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Cold to the touch: 8 Causes of cold fingers

The first part of the body to feel cold, especially when you venture out on a chilly day, are your fingers. This is a normal occurrence: To protect itself from freezing, the body adapts to keep vital organs as warm as possible. To do this, it instinctively brings warm blood from the extremities and draws it towards the core to keep important organs like the lungs and heart safe.

But if your fingers persistently feel chilly despite being in normal or warm weather, it might be a warning sign of an underlying condition.

What causes frosty fingers?

Having persistently cold fingers can be quite uncomfortable – for both you and anyone you touch. How long the coldness lasts varies depending on the severity, ranging from only a few minutes to even a few days. Below you can find a list of common causes for this frigid condition.

Stress and anxiety

Stress can do a number on many parts of the body, and the hands are no exception. When someone experiences chronic stress or anxiety, the body goes into a constant “fight-or-flight” state where adrenaline surges are frequent. These surges can constrict the blood vessels in the hands and decrease blood flow to the fingers, leading to cold fingers and hands.


Anemia is a condition where your blood has a significantly lower amount of red blood cells. It also occurs when the red blood cells lack hemoglobin — an iron-rich protein that helps the cells deliver oxygen to the rest of the body. While there are many causes and types of anemia, its symptoms often include cold hands and fingers due to the lack of oxygen available for the body to use. Other symptoms include weakness, fatigue, pale skin, headaches and dizziness.

One of the most common reasons behind anemia is iron deficiency. Experts claim that eating a diet chockful of iron-rich foods can not only help treat anemia but also improve your overall health.

Blood clots

In very rare cases, you can develop cold fingers if a blood clot forms somewhere in the body and transfers to an artery in the arms. This can cause the fingers, hands and arms to feel a cold and sometimes painful sensation.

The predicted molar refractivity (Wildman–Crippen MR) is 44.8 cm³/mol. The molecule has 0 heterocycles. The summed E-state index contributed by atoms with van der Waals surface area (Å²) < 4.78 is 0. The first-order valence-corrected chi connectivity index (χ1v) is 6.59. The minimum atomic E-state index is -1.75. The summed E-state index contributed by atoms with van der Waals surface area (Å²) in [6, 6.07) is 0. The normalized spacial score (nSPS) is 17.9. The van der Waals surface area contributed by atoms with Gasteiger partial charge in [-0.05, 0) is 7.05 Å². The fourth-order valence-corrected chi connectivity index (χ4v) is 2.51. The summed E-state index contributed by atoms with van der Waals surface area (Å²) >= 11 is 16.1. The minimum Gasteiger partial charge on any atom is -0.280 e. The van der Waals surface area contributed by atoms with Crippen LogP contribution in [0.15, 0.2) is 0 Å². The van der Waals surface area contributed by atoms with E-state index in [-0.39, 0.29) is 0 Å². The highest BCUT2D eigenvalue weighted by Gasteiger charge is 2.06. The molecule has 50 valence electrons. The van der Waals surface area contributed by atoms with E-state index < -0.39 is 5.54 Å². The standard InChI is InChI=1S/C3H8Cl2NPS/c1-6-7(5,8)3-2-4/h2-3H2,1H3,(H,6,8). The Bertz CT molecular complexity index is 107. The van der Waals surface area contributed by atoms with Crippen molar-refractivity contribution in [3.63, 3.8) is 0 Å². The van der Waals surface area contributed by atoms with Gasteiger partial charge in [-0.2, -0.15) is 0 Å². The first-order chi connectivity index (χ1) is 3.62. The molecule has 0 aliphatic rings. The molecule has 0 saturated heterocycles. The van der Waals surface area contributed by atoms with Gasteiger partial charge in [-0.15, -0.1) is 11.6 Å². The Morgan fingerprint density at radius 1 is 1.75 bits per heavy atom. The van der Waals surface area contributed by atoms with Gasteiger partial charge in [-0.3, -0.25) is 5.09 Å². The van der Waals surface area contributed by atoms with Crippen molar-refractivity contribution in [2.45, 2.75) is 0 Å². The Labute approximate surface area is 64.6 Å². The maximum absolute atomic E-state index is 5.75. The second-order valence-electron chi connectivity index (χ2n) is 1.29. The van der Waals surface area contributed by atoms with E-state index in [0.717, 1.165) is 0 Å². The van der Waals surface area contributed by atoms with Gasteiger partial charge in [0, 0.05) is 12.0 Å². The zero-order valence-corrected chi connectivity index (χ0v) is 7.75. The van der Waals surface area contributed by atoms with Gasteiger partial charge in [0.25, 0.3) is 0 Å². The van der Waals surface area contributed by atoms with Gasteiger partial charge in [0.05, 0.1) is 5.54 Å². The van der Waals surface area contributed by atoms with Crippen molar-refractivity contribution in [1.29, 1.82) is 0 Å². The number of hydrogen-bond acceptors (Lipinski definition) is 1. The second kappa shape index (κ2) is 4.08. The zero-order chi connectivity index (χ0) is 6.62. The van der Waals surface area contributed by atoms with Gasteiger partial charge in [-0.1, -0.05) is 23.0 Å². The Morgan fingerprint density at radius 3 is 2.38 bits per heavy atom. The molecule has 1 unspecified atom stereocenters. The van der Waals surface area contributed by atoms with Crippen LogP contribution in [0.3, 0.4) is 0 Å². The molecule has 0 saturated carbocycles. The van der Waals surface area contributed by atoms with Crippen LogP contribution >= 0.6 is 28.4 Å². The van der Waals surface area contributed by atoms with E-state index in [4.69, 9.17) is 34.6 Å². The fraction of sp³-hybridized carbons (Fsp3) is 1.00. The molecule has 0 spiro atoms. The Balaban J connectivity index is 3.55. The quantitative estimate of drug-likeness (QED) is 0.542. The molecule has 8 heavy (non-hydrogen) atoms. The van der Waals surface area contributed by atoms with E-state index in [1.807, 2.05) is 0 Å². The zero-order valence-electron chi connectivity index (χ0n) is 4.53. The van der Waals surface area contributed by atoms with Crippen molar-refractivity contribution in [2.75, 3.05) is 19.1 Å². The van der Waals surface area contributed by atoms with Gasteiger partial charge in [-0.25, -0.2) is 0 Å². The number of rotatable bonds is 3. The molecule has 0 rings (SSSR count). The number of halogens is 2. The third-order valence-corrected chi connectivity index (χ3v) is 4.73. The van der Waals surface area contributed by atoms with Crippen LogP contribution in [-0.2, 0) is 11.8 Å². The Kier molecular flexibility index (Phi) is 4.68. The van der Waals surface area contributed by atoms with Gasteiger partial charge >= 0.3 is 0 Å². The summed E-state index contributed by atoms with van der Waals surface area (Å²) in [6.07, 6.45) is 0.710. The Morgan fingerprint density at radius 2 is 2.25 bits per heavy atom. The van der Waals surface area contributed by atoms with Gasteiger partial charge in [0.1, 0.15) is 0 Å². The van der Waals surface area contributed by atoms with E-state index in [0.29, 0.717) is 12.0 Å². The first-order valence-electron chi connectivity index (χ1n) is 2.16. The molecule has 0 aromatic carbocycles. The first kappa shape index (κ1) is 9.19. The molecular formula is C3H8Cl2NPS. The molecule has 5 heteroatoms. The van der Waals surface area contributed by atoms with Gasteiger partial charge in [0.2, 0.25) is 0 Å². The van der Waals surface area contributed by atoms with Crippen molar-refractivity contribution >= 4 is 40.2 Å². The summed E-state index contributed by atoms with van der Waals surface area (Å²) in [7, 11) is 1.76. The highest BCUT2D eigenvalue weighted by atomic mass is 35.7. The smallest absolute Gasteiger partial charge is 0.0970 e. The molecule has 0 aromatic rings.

Raynaud’s disease

Also known as Raynaud’s phenomenon, this condition causes some areas of the body – including the fingers – to suddenly feel cold or numb when left exposed to cold temperatures or in high-stress situations. During a Raynaud’s disease attack, your arteries narrow, preventing your blood from circulating properly. This reduced circulation is called a “white finger attack,” one of the disease’s primary characteristics.

The severity of Raynaud’s disease can range from mild to very severe, and it can even cause ulcers in the fingers and toes of people who already have impaired circulation in the first place. However, this disease is rarely debilitating and there are easy-to-access treatments available that can help relieve symptoms. (Related: Raw food diet provides relief from Raynaud’s disease symptoms.)


Some forms of medicine can have cold fingers or hands as a side-effect. Medications like amphetamines and over-the-counter or prescription decongestants can affect your blood flow, causing tiny blood vessels to spasm. These spasms can inhibit blood flow to the hands, causing your fingers to get cold and tingly.


Hypothyroidism is when the thyroid — a small gland in front of the throat — does not produce enough of the thyroid hormones vital for bodily functions. Not producing enough hormones can cause cold intolerance, which means getting cold hands will be much more common. In addition, it can also reduce blood flow, which causes fingers to get cold easily.

Peripheral artery disease

This debilitating heart disease commonly occurs in many older adults. Peripheral artery disease is characterized by the build-up of plaque in various parts of the body, including the arms and legs. This blocks or restricts the blood flow coming from the lungs towards the rest of your body, which, again, can increase the risk of getting cold fingers.

Vitamin B12 deficiency

Vitamin B12 is an essential vitamin, meaning that it must be gained from external sources because the body can’t produce it naturally. Thankfully, this vitamin is found in a wide variety of foods, including eggs, meat, fish and poultry. However, there are people – especially vegans and vegetarians – who aren’t getting enough vitamin B-12 in their systems. Other symptoms of vitamin B12 deficiency include numbness and tingling.

Those living in particularly cold areas have to live with cold fingers as a part of their lives. However, you may need to schedule a trip to your health care practitioner if symptoms persist in case something much more serious is to blame. Learn more about these other underlying conditions and how to treat them at

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